GE Free New Zealand in Food & Environment, 15th July  2003

Biotech industry wrong to seek ERMA judgment on Safety of GE onions

The Biotech industry are wrong to call for ERMA to adjudicate on the health impacts of GE onions and other GE foods already entering New Zealand.

ERMA are not responsible for testing GE foods or assessing the safety of GE products for human health. The issues raised concerning the soil-bacteria used for transfection of the new genes into the onions, and the impact of increased chemical residues in food have yet to be properly studied.

It is wrong to push for more GE field trials when there are yawning gaps in the basic data required and obtainable from fully-contained lab-experiments.

The investment in a product for which there is no market is also deeply flawed when investment in alternative research for improving organic production of onions has a clear and tangible benefit for New Zealand's exports.

The application for a field trial should be withdrawn until this "missing data" is produced and peer-reviewed. Before a field trial is applied for, Food Safety Authorities and ERMA need to have more information: what is the impact on soil biota from lab-experiments?, what is the impact on human health from the bacteria vector?, what is the impact of up to 200 times more chemical residue in human food, especially on children and the elderly?

Contact Jon Carapiet 09 815 3370

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Life Sciences Network Media release
New Zealand News > Make a case to ERMA on GE onions, GE-Free NZ!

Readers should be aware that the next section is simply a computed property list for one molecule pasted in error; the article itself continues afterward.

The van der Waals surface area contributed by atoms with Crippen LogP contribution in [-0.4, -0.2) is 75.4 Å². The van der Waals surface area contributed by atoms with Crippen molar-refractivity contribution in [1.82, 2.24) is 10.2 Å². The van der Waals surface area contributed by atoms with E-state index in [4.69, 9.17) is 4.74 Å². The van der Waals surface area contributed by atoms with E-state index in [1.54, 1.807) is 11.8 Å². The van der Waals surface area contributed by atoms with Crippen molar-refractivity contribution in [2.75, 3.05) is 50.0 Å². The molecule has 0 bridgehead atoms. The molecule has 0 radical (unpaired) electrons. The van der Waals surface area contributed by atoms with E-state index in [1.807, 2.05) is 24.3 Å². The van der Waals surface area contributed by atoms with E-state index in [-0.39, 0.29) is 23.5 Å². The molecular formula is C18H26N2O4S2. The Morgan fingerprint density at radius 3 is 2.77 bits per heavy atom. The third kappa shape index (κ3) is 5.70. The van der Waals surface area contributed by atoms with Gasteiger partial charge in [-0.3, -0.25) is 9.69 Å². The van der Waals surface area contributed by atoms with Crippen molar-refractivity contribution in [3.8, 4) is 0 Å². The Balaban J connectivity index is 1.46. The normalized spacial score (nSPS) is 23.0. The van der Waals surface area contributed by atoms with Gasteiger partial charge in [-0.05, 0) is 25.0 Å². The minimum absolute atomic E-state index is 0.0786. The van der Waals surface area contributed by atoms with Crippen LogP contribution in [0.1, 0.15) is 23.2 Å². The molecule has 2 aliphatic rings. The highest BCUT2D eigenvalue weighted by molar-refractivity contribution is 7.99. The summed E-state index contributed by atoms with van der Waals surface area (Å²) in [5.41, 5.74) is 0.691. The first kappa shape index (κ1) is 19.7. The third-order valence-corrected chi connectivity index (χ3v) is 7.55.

Claims that GE onions will have negative health effects should be submitted to the Environmental Risk Management Authority (ERMA) along with the detailed scientific studies which support the assertions, the Chairman of the Life Sciences Network, Dr William Rolleston, said today.

�ERMA has been specially established to examine the risks to human health posed by proposals to genetically engineer plants. Opponents of the technology have the opportunity to make their case to ERMA and to present the science which supports their allegations.

�The science quoted in their statement arguing for the application to be withdrawn is either very dated or quotes studies which have been subsequently challenged. It will be inte! resting if new, more relevant, science can be presented at the hearing.

�Rather than calling for the application for a field test to be withdrawn the appropriate thing to do is make your case for approval not to be granted. Much of the information which will determine whether or not these onions become a commercial reality will be determined by the field tests, that is what they are for,� concluded Dr Rolleston.

GE onions application should be withdrawn - GE Free NZ
Source: LSN Media Release 14 July 2003

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